Friday, August 11, 2006

Mike Douglas, Genial TV Host, Dies at 81

Published: August 11, 2006
Mike Douglas, the genial television host whose afternoon talk show who was a beacon of popular culture in the 1960’s and 1970’s, died today in Palm Beach Gardens, Fla.His death came on his 81st birthday, a generation after his irony-free broadcast style began to pass from the screen.Everyone from Richard Nixon to the Rolling Stones showed up on “The Mike Douglas Show.” It had a run of more than two decades, beginning in 1961. At the height of its popularity, in the late 1960’s, it was one of the most watched shows on television.About seven million people tuned in each day. They saw Liberace and Little Richard, Malcolm X and Barbra Streisand, the Catskills comedienne Totie Fields going goggled-eyed at the Kabuki-masked rocker Gene Simmons of Kiss. It was Robert Frost one day, Richard Pryor the next. The flash-in-the-pan pop group called The Turtles was seated next to Truman Capote.And next to them was Mr. Douglas, smiling and silver-tongued, seated before a backdrop of plastic flowers.The show provided a stage for Bill Cosby and Jay Leno when they were up-and-coming performers. It always featured musicians, reflecting Mr. Douglas’s show-business beginnings as a singer, and they ranged from Frank Sinatra to John Lennon.Mr. Lennon and his wife Yoko Ono were Mr. Douglas’s guest hosts for one week, when viewers were treated to Mr. Douglas singing the Beatles tune “With a Little Help From My Friends,” interviews with radical leaders like Bobby Seale of the Black Panther Party, and Mr. Lennon playing his antiwar hymn “Imagine.”The program also produced a pivotal moment in American political history. The creative genius behind the scenes at “The Mike Douglas Show” in the 1960’s was the producer Roger Ailes. Mr. Ailes became a crucial media adviser to Mr. Nixon in his successful run for President in 1968 after meeting him on the show. He went on to play a similar campaign role for Presidents Ronald Reagan and George H.W. Bush. He is now as chief executive officer of Fox News Channel and chairman of Fox Television.Mr. Douglas was not an interrogator like his television contemporary Mike Wallace, nor possessed of the cool of his late-night counterpart Johnny Carson. David Letterman, whose life as a daytime host was starting when Mr. Douglas’s was winding down, became a kind of antithesis of Mr. Douglas.He usually served his guests softball questions, exuding good vibrations. Yet his program could make news. He offered Ralph Nader his first chance to question the safety of American automobiles on national television, and he let political figures from the far ends of the spectrum as well as the middle have their say.His success was also a foreshadowing of the future: in an era before cable television, Mr. Douglas was not a creature of the networks. His show was a syndicated production of the Westinghouse Broadcasting Company and sold to some 200 local stations. It was the first syndicated television show to win an Emmy. Toward the end of his long run, Mr. Douglas was being paid $2 million a year, a salary probably exceeded on television at the time only by Mr. Carson’s.At the height of his fame, Mr. Douglas said he was always thinking of how to make a housewife in Cedar Rapids happy. The secret of his success, he said, was simple: “I’m a square.”Michael Delaney Dowd Jr. was born on Aug. 11, 1925 (or a few years earlier) in Chicago, Ill., the son of a railway freight agent and a homemaker. He performed as a teen-aged crooner on a cruise ship that sailed the Great Lakes out of Chicago.He moved to California after World War II and appeared on the bandleader Kay Kyser’s televised “Kollege of Musical Knowledge,” a musical quiz show, from 1950 to 1952. He returned to Chicago to host “Hi, Ladies,” a radio show aimed at housewives, but his career foundered in the 1950’s.He was singing in a piano bar when Westinghouse offered him his own television talk show in 1961. “The Mike Douglas Show” began in Cleveland on a single station in December 1961. Within two years it was seen in Boston, Baltimore, San Francisco and Pittsburgh. The show moved to Philadelphia in 1965, making it easier to attract guests from New York.Its fame increased. By 1967 it was the most popular show on daytime television. The 14 minutes of commercials on the 90-minute show produced some $10 million annually for its creators, and Mr. Douglas, his wife, and their three daughters were living on a 30-room Tudor mansion of Philadelphia’s Main Line. His ratings eventually declined in the 1970’s, and his long run ended in 1982.In retirement, Mr. Douglas wrote a memoir, “I’ll Be Right Back: Memories of TV’s Greatest Talk Show,” (Simon & Schuster, 1999) and played golf. He had fallen ill from dehydration on a golf course a few weeks ago, said his wife of 62 years, Genevieve. He is survived by his wife, their daughters Michele, Christine, and Kelly Anne.“Mike is the glue,” his producer, Mr. Ailes, said in 1967, the year the show won its first of five Emmy awards. “Without him the show would fall apart.” Another of his producers, Larry Rosen, called Mr. Douglas “a piece of clay you can do anything with him.” It was meant as a tribute to a man who displayed an adaptable affability five times a week for 21 years.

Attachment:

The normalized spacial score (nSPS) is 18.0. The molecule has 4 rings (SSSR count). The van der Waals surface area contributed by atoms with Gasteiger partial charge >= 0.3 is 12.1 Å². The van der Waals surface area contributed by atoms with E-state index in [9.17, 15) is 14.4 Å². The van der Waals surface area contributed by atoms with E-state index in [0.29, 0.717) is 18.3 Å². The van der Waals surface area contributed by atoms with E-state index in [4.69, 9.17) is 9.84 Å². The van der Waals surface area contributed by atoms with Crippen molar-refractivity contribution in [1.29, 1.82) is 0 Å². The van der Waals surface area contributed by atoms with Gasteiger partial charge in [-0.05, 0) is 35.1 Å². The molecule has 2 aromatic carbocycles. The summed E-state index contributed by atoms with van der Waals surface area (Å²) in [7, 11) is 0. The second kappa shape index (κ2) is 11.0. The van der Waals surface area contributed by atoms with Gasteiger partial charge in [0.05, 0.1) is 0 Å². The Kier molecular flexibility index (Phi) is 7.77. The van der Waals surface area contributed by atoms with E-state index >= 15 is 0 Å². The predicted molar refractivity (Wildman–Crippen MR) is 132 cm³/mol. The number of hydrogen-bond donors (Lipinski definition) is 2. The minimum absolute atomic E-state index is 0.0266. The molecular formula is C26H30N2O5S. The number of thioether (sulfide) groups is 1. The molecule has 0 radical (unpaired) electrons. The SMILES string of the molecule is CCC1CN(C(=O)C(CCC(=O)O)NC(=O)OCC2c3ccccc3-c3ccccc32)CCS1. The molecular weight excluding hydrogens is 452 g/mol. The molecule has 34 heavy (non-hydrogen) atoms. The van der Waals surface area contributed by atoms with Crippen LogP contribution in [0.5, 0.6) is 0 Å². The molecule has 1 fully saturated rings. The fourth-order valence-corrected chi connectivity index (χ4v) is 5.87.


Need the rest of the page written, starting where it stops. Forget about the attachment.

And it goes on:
*Lucy appeared on Mike's show many times...he also appeared on one of Mary Tyler Moore's short-lived TV shows with Lucy.

Thanks, Josh (DizzyArnizzy), for finding this article for us!
Original article found at: